Pedersen a Relatable Leader at The ANNIKA
BELLEAIR, Fla. – You might not know the second-round leader of The ANNIKA presented by Gainbridge at Pelican, but if you’re an average golfer, you can certainly relate to Emily Kristine Pedersen.
Not that you can replicate any part of her game. The 27-year-old Dane, who shot 65 on Friday to enter the weekend at 12-under par, has five wins on the Ladies European Tour and led after the opening round at the 2020 Olympic Games in Tokyo. Her average driving distance this year is 272 yards, which ranks 8th on the LPGA Tour. And she’s ranked 4th on Tour in sub-par holes with 307 birdies or eagles. Perhaps her most famous was the hole-in-one she made on the first day of the 2023 Solheim Cup matches, only the second ace in the event’s history.
So, no, you can’t relate to how Pedersen plays, especially after she made 15 birdies and an eagle in the first 36 holes at Pelican Golf Club, a course that every player in the field complimented for its conditioning and difficulty.
But you can relate to one aspect of Pedersen’s game. When she hits a bad shot, she lets you know it.
Whether it’s a one-handed finish and a disgusted stare or kicking the grass and tossing her club at the bag like a rotten piece of meat, Pedersen wears her feelings on her sleeve. She’s gotten better. Fewer clubheads get buried in the turf than earlier in her career. But the sentiment is still there.
Fans love it. “Hey, that looks like my group,” and “I know exactly how you feel,” are standard refrains.
But, after the mini-tantrum, Pedersen, who is leading an LPGA Tour event for the first time in her career and is looking to break into the season-ending CME Group Tour Championship, goes back to being a professional – different than other average, amateur golfers. Just like that, she puts her anger aside and gets on with her business.
“It's taken ten years (to get to this point),” Pedersen said with a smile, just to prove the point. She finished Friday with a bogey on the par-3 9th, her final hole, after hitting a ball in the water right of the green. In days of old, the club might not have survived, nor would her score. But she held it together, took a drop, and got up and down for bogey to set a new 36-hole tournament scoring record.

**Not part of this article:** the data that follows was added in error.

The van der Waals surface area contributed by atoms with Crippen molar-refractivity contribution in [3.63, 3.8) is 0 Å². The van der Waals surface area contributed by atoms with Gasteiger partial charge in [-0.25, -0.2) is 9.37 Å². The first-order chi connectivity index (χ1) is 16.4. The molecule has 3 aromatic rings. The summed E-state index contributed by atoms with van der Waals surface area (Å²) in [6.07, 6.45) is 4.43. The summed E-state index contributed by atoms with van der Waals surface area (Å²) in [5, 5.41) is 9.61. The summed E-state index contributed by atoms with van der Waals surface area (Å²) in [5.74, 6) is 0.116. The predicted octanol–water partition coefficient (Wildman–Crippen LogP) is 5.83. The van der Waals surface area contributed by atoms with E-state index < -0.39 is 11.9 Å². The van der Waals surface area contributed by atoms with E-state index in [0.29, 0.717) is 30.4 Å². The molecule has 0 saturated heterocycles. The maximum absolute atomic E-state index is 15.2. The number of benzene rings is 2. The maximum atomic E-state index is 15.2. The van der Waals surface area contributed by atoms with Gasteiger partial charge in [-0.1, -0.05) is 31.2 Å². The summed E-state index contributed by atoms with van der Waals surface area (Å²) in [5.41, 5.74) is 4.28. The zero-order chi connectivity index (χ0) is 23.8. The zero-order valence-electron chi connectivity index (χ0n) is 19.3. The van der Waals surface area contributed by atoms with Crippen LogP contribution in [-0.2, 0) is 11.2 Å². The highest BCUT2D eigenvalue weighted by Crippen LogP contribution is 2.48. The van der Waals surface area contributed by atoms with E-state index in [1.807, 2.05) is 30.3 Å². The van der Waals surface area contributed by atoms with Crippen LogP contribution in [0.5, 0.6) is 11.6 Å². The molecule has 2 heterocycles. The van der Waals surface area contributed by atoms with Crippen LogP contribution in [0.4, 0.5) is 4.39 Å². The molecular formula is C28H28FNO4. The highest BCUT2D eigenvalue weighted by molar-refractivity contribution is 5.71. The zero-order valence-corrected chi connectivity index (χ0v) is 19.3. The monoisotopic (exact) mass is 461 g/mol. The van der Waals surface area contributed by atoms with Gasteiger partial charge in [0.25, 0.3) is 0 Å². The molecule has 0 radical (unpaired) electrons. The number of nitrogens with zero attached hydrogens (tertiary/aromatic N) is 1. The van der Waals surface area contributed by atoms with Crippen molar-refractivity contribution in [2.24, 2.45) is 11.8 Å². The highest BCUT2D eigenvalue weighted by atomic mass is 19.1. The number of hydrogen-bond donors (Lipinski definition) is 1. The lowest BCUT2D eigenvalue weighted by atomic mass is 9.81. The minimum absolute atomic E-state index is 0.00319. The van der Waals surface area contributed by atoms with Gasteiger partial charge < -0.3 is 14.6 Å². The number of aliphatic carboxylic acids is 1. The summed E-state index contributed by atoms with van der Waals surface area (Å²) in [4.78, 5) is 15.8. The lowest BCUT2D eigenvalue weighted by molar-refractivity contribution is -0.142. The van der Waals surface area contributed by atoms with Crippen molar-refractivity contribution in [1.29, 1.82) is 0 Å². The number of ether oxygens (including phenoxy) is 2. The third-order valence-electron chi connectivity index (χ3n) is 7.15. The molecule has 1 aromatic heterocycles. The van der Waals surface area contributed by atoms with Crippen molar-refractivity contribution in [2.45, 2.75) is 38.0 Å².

“Oh, that means a lot,” Pedersen said. “Glad I holed the last putt then. I didn't know. It's always good to break some records out here. I feel like the girls are so good and it's such low scoring, so that's cool.”
Back to her ability to compartmentalize the anger, Pedersen said, “I'm just thinking about not making two mistakes in a row. When I hit one bad, sometimes I'm trying to keep (the emotion) inside, and it just builds up in my head. I need that release to get it out. My mental coach says, ‘You have five seconds, and when those five seconds are over you have to look forward to the next shot and think about the next shot.’
“Sometimes I take a little bit more than five seconds. But I think trying not to make two mistakes in a row is a mindset that I'm really trying to do. So if I made bogey, my biggest goal on the next hole is to hit the fairway and try to build from there.”
This weekend, Pedersen will try to build on the good momentum she has felt going back to that Solheim Cup in Spain when her Friday afternoon ace sparked the Europeans to a huge comeback.
“I think maybe when the gun is to my head, it sharpens my focus,” she said. I can't think about what's happened in the past and what's going to happen (in the immediate future). I can only think about what is right in front of me.”
What is in front of her is a possible maiden victory on the LPGA Tour, a trip to the tour championship next week, and bragging rights as the first winner of this event since it became The ANNIKA.
A lot at stake for a young woman from Copenhagen whose emotions are never far from the surface.
No matter what, Pedersen will be fun to watch throughout the weekend.